THE LEMON TABLE by Julian Barnes

Book Quote:

“The day was heavy with clouds, but for once the cranes were flying beneath them. As they approached, one broke from the flock and flew directly towards me. I raised my arms in acclamation as it made a slow circle around me, trumpeting its cry, then headed back to rejoin its flock for the long journey sourh. I watched until my eyes blurred. I listened until I could hear nothing more, and silence resumed.”

Book Review:

Review by Roger Brunyate В (MAY 6, 2011)

One of the things I most enjoy about Julian Barnes is his variety. Each of his books questions the conventional idea of a novel, and each does so in a different way. So I open this collection of eleven short stories expecting an intriguing range of subject and technique, united by a humanity that Barnes has never yet failed to provide. I was not disappointed. This book is as wonderfully written as it is pleasant to hold in the hand, in this beautiful Vintage paperback edition. The range of subjects is indeed large, with scenes of contemporary London alternating with historical stories set in France, Sweden, or Russia. Although all the stories are about twenty pages long, some take place in a single hour, others span a lifetime. They are linked by the common theme of aging, but this should not be a deterrent; few are sad, but rather wry, tender, surprising, or even hysterically funny. Barnes’ range of emotion is as great as his range of style.

The stories are technically varied, too. In some, the narrator speaks entirely in the first person: “A Short History of Hairdressing,” the first story, opens in the voice of a fearful young schoolboy; “Hygiene” replays the mental check-list of a retired soldier still locked in army lingo. Others seem written by a dispassionate historian — or not so dispassionate, as when the biographer of Turgenev narrating “The Revival” starts re-examining conventional phrases of 19th-century courtesy in 21st-century four-letter terms. Or the objective and subjective can be mixed, as in “The Things You Know,” where the conversation between two widows sharing a hotel breakfast is intercut with their very different thoughts. Another story, “Knowing French,” is told entirely through correspondence. People who know Barnes from his extraordinary quasi-novels such as В A History of the World in 10ВЅ Chapters or Flaubert’s Parrot will be exhilarated, not surprised; people who enjoy these stories wil
l be encouraged to try the novels.

My favorite contemporary short-story writer up to now has been William Trevor — at his best, I think, in After Rain. The wisdom with which he looks back on the wicked world as an older man has always had something profoundly consoling, and Barnes shares this quality. But the two writers approach their subjects from quite different angles. Trevor is the more straightforward, telling a story straight on in sequence. Barnes stalks his subjects from the side, often ostensibly writing about something quite different, striking his real target only tangentially. We see glimpses of a romantic life-history among the barbershop visits in “Hairdressing”; the old major’s annual visit to a London prostitute in “Hygiene” reveals only his love for his wife; an older man’s diatribe about concert behavior in “Vigilance” turns out to be about the slow deterioration of a gay relationship. Sidelong glances in retrospect.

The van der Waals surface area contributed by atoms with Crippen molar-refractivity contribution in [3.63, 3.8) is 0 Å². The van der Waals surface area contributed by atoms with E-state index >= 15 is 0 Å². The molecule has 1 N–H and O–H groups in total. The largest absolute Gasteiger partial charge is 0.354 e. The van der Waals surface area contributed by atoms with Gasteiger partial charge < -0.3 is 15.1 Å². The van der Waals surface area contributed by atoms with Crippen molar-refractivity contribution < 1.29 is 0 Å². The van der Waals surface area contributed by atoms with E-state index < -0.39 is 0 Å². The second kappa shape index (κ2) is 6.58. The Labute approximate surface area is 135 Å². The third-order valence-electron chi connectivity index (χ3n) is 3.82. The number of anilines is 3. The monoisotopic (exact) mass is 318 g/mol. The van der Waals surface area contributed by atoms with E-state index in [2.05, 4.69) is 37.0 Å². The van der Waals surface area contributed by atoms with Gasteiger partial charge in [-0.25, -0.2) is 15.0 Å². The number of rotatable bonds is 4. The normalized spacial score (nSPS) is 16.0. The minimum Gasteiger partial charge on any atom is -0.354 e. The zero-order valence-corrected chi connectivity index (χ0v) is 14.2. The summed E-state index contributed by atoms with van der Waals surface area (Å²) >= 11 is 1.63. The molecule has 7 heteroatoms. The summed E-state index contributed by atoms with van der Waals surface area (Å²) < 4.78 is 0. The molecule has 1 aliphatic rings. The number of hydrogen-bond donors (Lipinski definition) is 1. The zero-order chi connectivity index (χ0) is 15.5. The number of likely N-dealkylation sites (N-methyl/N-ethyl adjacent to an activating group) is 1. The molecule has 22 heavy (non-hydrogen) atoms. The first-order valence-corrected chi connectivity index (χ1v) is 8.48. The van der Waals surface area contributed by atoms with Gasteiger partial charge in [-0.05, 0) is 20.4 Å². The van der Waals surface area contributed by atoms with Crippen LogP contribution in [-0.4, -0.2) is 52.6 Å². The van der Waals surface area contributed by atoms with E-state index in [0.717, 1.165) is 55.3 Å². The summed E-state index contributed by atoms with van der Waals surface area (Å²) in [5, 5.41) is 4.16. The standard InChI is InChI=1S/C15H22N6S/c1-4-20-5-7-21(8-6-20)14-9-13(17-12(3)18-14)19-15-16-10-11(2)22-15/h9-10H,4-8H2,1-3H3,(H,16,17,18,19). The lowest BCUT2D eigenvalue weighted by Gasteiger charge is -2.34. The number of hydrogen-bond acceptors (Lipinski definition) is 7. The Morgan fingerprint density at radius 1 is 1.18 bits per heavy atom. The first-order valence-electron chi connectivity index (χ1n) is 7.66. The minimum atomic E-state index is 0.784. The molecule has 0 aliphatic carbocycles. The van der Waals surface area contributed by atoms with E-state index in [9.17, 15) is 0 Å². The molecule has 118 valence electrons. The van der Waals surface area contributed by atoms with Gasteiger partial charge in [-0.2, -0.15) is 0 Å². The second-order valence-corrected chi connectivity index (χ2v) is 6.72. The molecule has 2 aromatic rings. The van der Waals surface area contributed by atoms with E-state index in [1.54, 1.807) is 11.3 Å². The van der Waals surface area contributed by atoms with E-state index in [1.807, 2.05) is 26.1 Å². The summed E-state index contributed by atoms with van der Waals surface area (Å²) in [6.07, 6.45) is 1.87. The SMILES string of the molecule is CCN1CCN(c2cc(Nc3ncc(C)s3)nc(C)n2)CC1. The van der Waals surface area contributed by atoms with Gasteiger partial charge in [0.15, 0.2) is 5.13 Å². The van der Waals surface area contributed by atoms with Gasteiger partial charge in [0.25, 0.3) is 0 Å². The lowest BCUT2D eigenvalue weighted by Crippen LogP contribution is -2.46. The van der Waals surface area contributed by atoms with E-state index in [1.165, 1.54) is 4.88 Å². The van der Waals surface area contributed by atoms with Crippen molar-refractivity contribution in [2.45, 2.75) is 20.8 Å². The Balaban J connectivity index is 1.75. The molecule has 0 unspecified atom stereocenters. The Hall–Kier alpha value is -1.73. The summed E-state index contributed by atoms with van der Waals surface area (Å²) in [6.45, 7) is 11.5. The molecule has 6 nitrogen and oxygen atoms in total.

Barnes’ wonderful tangentiality is shown nowhere more clearly than in my favorite of these tales, “The Story of Mats Israelson.” The irony is that the title story — about a real copper miner in Falun, Sweden, killed in a accident in 1677, whose petrified body turned up 40 years later — is never actually recounted at all. The non-telling of the story becomes only one of many things that do not take place between one upright citizen and the wife of another in a small town in 19th-century Sweden, whether through propriety, shyness, or circumstance. Yet for the rest of their lives, as they continue in their marriages, they each nurse the pain of the unconsummated attraction. Barnes, who loves Flaubert, here writes a beautiful antithesis to Madame Bovary, where heartbreak is only increased by the fact that nothing happens, distilling the lingering essence of what might have been.

The collection ends with an elderly Scandinavian composer watching a flock of cranes disappear into the distance. “I watched until my eyes blurred; I listened until I could hear nothing more, and silence resumed.” The full irony may be lost on readers who do not identify the composer as Jean Sibelius, whose own music had passed into silence some thirty years before. But it remains a touching image of that last transition.

AMAZON READER RATING: stars-4-5from 35 readers
PUBLISHER: Vintage (April 5, 2005)
REVIEWER: Roger Brunyate
EXTRAS: Excerpt
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May 6, 2011 В· Judi Clark В· No Comments
Tags:  В· Posted in: Short Stories, y Award Winning Author

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